The nonpartisan Congressional Budget Office (CBO), looking at an earlier version of the plan, estimated it would reduce federal deficits by $337 billion over the coming decade, but would leave 14 million more Americans uninsured in 2018 and 24 million by 2026. Most of the initial 14 million would come from people opting out of the individual mandate, the CBO said.

Democrats say the bill turns its back on principles most Americans embrace.

“We believe – in the values debate – that health care is a right for all Americans, not just a privilege for the few,” House minority leader Nancy Pelosi (D) of California said recently. “Here they are – giving a tax break.  And ironically, many of the people who will lose their health care voted for President Trump, live in red areas. Much of the money that will go to richest people in America are in blue areas. Now, isn’t that something?”

As the vote was being taken Thursday, the Democratic leadership said the bill will also endanger the quality of employer-based health plans, by allowing employers to choose the benefit requirements from any state, including ones that might lower their benchmarks under a waiver.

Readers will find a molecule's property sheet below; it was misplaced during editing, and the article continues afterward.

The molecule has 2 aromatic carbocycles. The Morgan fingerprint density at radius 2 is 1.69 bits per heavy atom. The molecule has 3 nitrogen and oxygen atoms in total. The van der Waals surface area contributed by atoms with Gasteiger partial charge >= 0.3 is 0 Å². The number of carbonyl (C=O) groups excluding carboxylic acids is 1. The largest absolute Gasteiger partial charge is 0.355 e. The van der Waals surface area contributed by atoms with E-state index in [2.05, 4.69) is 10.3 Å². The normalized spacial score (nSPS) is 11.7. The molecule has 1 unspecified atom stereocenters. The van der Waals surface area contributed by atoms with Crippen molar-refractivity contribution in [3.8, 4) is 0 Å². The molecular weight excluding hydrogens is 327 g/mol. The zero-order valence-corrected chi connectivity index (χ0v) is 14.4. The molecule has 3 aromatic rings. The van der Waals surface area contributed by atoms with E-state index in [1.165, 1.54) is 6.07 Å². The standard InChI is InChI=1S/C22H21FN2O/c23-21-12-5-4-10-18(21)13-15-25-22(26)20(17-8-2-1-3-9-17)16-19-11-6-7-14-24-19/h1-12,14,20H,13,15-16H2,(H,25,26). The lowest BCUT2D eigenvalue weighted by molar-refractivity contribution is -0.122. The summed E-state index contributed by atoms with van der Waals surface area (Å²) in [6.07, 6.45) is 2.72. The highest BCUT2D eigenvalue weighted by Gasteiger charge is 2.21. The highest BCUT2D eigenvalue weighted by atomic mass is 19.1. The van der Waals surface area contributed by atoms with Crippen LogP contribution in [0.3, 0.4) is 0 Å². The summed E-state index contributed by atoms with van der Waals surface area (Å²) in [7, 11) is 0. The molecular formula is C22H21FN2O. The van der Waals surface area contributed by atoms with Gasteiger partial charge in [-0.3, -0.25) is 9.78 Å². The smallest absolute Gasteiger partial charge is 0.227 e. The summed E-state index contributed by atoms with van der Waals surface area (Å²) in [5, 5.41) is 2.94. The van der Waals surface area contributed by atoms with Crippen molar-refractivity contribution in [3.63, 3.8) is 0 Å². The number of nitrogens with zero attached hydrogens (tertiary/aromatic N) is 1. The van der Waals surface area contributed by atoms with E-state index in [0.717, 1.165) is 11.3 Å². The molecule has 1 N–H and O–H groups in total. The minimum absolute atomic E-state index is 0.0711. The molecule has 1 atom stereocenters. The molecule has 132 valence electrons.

Even after passing the House 217-213 on May 4, the road ahead in the Senate is uncertain.

Moderate Sen. Susan Collins (R) of Maine has co-authored a bill with fellow Republican Sen. Bill Cassidy of Louisiana, who is a doctor. Their bill would allow states that want to keep the ACA to be able to keep it, while others could take ACA money and use it to increase health care coverage.